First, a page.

“Four seeds are placed in each hole. Only two people can play the game, and each player will have six holes on his/her side-24 seeds for each player. Two individuals take turns to play the game by distributing the seeds from one hole into the other holes in an anti-clockwise direction,” he explained, describing it as “what we call sowing. If there are three or fewer Ayò seeds on the opponent’s side, the player collects those.
“The players take turns to play until they exhaust the seeds, or it becomes practically impossible for one of the players to make any move. The goal of the game is to capture as many seeds of the opponent as possible. The player with the most number of seeds wins the game.”
Worried by the lack of adequate records pointing back to Africa as the origin of the board game, a member of the Osun State House of Assembly, Babatunde Olatunji, fears that the continent could lose this “part of our cultural heritage”.
“I can foresee in the nearest future, we may not be too surprised to have seen history being rewritten and somebody proving to us that Ayò Olọ́pọ́n does not also emanate from us,” Babatunde stated in a phone interview.
The lawmaker says that even the little evidence about the game has not done much in that respect. Most of the research into the origin of Ayò Olọ́pọ́n were carried out by people outside the continent, he added.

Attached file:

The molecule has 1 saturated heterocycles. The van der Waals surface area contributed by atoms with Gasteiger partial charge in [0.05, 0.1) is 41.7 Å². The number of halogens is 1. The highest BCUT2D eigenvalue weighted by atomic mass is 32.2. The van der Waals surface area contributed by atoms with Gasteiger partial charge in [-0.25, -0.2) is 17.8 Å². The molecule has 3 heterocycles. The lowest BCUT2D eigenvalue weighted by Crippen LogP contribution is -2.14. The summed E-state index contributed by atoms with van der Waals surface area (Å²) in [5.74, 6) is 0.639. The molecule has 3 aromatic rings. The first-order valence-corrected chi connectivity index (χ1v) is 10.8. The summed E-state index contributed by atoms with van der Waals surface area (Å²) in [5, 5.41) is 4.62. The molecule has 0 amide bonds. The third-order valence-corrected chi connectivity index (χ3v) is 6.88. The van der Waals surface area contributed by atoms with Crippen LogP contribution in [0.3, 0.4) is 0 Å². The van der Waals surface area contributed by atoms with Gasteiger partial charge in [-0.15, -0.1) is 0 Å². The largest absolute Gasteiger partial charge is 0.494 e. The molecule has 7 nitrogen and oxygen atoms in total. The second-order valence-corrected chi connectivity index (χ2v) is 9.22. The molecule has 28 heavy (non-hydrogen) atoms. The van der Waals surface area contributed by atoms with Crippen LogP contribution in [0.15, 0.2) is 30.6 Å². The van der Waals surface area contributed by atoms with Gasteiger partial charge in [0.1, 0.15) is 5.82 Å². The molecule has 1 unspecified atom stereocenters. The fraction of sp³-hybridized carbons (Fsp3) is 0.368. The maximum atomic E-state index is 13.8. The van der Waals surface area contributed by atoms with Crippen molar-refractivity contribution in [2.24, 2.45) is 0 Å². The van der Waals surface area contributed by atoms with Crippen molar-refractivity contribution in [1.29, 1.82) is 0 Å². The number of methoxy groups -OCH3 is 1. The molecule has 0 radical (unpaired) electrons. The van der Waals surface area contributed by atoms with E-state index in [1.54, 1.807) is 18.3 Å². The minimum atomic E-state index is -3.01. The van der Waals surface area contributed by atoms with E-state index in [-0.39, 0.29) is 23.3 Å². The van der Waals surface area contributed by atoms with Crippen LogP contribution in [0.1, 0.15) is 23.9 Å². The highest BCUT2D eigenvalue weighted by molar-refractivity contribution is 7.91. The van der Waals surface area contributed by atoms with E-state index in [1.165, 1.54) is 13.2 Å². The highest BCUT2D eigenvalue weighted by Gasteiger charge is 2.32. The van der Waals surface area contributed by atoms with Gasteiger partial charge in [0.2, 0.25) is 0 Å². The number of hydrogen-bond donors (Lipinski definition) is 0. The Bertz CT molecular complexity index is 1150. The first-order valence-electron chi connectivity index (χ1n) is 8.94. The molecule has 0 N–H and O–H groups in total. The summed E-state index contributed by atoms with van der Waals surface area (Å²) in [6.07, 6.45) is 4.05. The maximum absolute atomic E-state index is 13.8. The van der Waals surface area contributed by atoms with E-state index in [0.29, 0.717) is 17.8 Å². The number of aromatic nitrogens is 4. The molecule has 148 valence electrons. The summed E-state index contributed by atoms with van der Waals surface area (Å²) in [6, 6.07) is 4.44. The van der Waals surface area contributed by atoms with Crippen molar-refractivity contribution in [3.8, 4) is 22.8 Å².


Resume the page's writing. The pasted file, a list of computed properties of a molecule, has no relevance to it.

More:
Going To The Source
In trying to trace the origin of the Ayò Olọ́pọ́n, Dr. Ogundiran admitted that it is played in several parts of the world but did not mince words in pinpointing where it emanated from.
Ayò Olọ́pọ́n is pervasive among the Niger-Congo peoples – from the edge of the Sahara in Senegal to the rainforest of Central Africa and from the coast of West Africa to the beaches of East Africa, the historian noted.
“We can make a strong case that the game originated from the ancestors of the present Niger-Congo-speaking peoples, the largest language family in Africa,” the professor of Africana Studies, Anthropology and History at the University of North Carolina, told Channels Television.
“The game spread with the expansion of those ancestors from their savanna homeland (present-day Senegal-Mali-Mauritania boundaries) into the rainforest between 7,000 and 3,000 years ago,” he said, explaining that “it reflects advanced cognitive and quantitative skill sets about the time that many people in West Africa (proto-Niger-Congo ancestors) began to adopt agricultural subsistence, farming communities, and settled life, 7,000-5,000 years ago.
“It is a game that every country in Sub-Saharan Africa should elevate to the status of national heritage. As we know, many social innovations and even technology began with games.”
Beyond the African shores, Ncho is quite popular in the Caribbean where it is better known as Warri.
During the Middle Passage – the forced movement of millions of Africans to the new world (Americas) – which lasted from 1518 to the mid-19th century, the enslaved Africans took along with them their cultures.
Ayò Olọ́pọ́n, just like many of the Niger-Congo languages and culture, was taken to the Caribbean by these Africans, Dr. Ogundiran explained.